- Comparative Anatomy
Fossils for Australopithecus sediba were discovered at a cave locality in South Africa known as Malapa. The species name “sediba” derives from the seSotho word for “wellspring”1.
Au. sediba appears most similar to, and may derive from, Australopithecus africanus, but with a notable set of derived character traits. Relative to the earlier South African australopiths, Au. sediba exhibits an expanded brain case, lacks of pronounced nuchal crest, and exhibits several reduced character states including subnasal prognathism, zygomatic flaring, and postorbital constriction. Although Au. sediba’s cheek teeth are similar in morphology to Au. africanus, the parabolic dental arcade and reduced postcanine dentition are more similar to Homo. Likewise, Au. sediba exhibits an arched supraorbital torus, a relatively square face, and a slight “chin”, also seen in Homo.
Au. sediba was assigned to Australopithecus based its overall body plan1. Primitive cranial traits include a relatively small brains size, prominent canine juga, and a pronounced glabella. Much like other South African australopiths and paranthropines, the masseter originates high on the cranium. Postcranially, Au. sediba is typical of Australopithecus in its small body size and relatively long arms. However, the Au. sediba pelvis exhibits a set of novel traits that hint at the later Homo condition, such as reduced distances between the hip joint and the ischial tuberosity and between the hip joint and the sacroiliac joint. Of particular note are hand morphologies that suggest the species was capable of a precision grip.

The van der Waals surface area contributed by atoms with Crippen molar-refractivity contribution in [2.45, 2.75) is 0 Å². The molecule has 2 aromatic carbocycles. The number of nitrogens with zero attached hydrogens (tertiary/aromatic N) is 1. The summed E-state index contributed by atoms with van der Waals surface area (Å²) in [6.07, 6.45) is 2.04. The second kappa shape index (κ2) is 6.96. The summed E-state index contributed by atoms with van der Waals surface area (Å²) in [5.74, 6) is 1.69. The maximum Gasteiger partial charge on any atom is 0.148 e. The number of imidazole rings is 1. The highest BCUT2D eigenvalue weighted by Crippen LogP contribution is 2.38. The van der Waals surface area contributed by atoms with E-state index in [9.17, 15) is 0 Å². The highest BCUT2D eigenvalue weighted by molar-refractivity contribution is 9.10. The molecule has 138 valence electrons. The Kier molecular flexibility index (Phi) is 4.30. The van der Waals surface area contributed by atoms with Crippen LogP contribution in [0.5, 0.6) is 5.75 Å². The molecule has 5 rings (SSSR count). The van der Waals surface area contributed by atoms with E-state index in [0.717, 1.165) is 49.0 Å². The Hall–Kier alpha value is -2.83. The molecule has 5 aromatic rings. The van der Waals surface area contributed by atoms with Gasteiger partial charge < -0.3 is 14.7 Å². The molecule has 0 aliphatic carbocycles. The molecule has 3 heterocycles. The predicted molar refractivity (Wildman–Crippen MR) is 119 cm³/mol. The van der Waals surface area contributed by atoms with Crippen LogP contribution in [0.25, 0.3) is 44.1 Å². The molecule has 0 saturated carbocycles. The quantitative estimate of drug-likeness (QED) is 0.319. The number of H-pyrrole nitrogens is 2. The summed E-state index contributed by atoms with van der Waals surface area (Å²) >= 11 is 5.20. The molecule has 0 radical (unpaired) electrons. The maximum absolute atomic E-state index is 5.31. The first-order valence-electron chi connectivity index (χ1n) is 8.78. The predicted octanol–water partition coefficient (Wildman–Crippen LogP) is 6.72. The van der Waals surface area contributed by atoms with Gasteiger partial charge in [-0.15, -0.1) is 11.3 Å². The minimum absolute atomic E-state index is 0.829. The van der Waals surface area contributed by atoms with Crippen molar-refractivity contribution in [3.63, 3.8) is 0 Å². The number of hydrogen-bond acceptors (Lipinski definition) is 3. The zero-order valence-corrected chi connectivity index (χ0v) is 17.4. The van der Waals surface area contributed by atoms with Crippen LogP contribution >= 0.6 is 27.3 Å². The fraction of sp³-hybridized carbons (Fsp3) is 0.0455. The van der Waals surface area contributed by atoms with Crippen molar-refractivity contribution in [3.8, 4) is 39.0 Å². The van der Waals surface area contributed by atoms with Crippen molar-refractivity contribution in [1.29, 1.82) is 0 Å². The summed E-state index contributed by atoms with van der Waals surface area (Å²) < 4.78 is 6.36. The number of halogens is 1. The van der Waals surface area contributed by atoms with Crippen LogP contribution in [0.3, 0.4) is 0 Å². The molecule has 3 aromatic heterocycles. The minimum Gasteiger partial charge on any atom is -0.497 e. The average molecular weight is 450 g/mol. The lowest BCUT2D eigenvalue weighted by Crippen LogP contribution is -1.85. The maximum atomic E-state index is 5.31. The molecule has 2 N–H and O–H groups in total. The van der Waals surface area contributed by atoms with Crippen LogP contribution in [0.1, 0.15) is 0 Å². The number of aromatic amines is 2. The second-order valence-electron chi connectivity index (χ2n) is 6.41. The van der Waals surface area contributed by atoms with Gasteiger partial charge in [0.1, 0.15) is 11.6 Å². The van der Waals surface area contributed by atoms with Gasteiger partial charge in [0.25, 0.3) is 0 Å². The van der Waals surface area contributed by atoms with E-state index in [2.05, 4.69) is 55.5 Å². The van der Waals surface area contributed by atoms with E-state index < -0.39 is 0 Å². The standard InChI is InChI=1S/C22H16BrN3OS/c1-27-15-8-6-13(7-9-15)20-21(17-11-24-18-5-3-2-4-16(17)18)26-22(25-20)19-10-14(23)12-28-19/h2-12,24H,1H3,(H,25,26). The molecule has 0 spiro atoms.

This species most likely exhibited slight sexual dimorphism, but because the two specimens used for analysis consists of an adult female and a juvenile male, it is difficult to estimate and compare their body sizes1.
Early analysis of the Au. sediba fossils suggests that the species is more derived than other australopiths, and trends toward early Homo1. If Au. sediba does represent an intermediate species between earlier Australopithecus and Homo, then several fossil currently attributed to Homo habilis, (e.g., Stw 53, KNM-ER 3735, and OH 62) may need to be reexamined1.
The type specimen for Au. sediba is MH1, a juvenile represented by a cranial and post cranial material that dates between 1.95 and 1.78 Ma.
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